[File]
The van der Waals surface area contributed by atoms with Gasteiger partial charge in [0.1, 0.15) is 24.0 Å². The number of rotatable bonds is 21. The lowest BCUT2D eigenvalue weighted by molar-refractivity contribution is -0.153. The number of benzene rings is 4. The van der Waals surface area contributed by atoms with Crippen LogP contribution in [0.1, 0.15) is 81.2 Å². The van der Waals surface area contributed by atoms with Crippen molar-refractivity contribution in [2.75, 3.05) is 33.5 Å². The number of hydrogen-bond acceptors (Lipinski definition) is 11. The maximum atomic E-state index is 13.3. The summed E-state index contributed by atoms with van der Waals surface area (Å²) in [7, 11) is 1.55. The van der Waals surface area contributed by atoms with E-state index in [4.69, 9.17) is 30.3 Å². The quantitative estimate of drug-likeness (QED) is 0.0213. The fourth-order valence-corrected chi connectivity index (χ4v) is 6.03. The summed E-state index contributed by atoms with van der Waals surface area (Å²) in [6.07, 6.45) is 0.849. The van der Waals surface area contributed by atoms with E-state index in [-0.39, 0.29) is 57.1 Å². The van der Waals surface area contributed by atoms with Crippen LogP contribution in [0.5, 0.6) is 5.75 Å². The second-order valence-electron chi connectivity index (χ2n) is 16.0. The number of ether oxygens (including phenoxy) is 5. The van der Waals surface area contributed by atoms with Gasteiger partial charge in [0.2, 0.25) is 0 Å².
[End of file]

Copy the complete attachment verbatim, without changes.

The van der Waals surface area contributed by atoms with Gasteiger partial charge in [0.1, 0.15) is 24.0 Å². The number of rotatable bonds is 21. The lowest BCUT2D eigenvalue weighted by molar-refractivity contribution is -0.153. The number of benzene rings is 4. The van der Waals surface area contributed by atoms with Crippen LogP contribution in [0.1, 0.15) is 81.2 Å². The van der Waals surface area contributed by atoms with Crippen molar-refractivity contribution in [2.75, 3.05) is 33.5 Å². The number of hydrogen-bond acceptors (Lipinski definition) is 11. The maximum atomic E-state index is 13.3. The summed E-state index contributed by atoms with van der Waals surface area (Å²) in [7, 11) is 1.55. The van der Waals surface area contributed by atoms with E-state index in [4.69, 9.17) is 30.3 Å². The quantitative estimate of drug-likeness (QED) is 0.0213. The fourth-order valence-corrected chi connectivity index (χ4v) is 6.03. The summed E-state index contributed by atoms with van der Waals surface area (Å²) in [6.07, 6.45) is 0.849. The van der Waals surface area contributed by atoms with E-state index in [-0.39, 0.29) is 57.1 Å². The van der Waals surface area contributed by atoms with Crippen LogP contribution in [0.5, 0.6) is 5.75 Å². The second-order valence-electron chi connectivity index (χ2n) is 16.0. The number of ether oxygens (including phenoxy) is 5. The van der Waals surface area contributed by atoms with Gasteiger partial charge in [0.2, 0.25) is 0 Å².